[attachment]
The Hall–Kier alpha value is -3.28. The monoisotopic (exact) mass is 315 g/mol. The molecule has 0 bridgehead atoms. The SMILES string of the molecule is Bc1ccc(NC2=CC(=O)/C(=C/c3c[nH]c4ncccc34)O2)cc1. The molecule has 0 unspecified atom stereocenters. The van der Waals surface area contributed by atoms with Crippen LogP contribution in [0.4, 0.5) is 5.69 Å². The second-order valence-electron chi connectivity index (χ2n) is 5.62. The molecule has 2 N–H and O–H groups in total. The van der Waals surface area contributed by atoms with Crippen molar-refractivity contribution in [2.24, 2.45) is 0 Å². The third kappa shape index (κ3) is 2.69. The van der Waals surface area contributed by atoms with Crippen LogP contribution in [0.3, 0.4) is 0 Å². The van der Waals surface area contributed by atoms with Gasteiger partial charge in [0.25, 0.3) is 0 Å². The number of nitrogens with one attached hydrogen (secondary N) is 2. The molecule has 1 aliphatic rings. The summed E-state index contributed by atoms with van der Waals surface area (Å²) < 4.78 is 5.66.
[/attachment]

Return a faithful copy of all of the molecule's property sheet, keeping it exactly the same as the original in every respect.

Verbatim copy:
The Hall–Kier alpha value is -3.28. The monoisotopic (exact) mass is 315 g/mol. The molecule has 0 bridgehead atoms. The SMILES string of the molecule is Bc1ccc(NC2=CC(=O)/C(=C/c3c[nH]c4ncccc34)O2)cc1. The molecule has 0 unspecified atom stereocenters. The van der Waals surface area contributed by atoms with Crippen LogP contribution in [0.4, 0.5) is 5.69 Å². The second-order valence-electron chi connectivity index (χ2n) is 5.62. The molecule has 2 N–H and O–H groups in total. The van der Waals surface area contributed by atoms with Crippen molar-refractivity contribution in [2.24, 2.45) is 0 Å². The third kappa shape index (κ3) is 2.69. The van der Waals surface area contributed by atoms with Crippen LogP contribution in [0.3, 0.4) is 0 Å². The van der Waals surface area contributed by atoms with Gasteiger partial charge in [0.25, 0.3) is 0 Å². The number of nitrogens with one attached hydrogen (secondary N) is 2. The molecule has 1 aliphatic rings. The summed E-state index contributed by atoms with van der Waals surface area (Å²) < 4.78 is 5.66.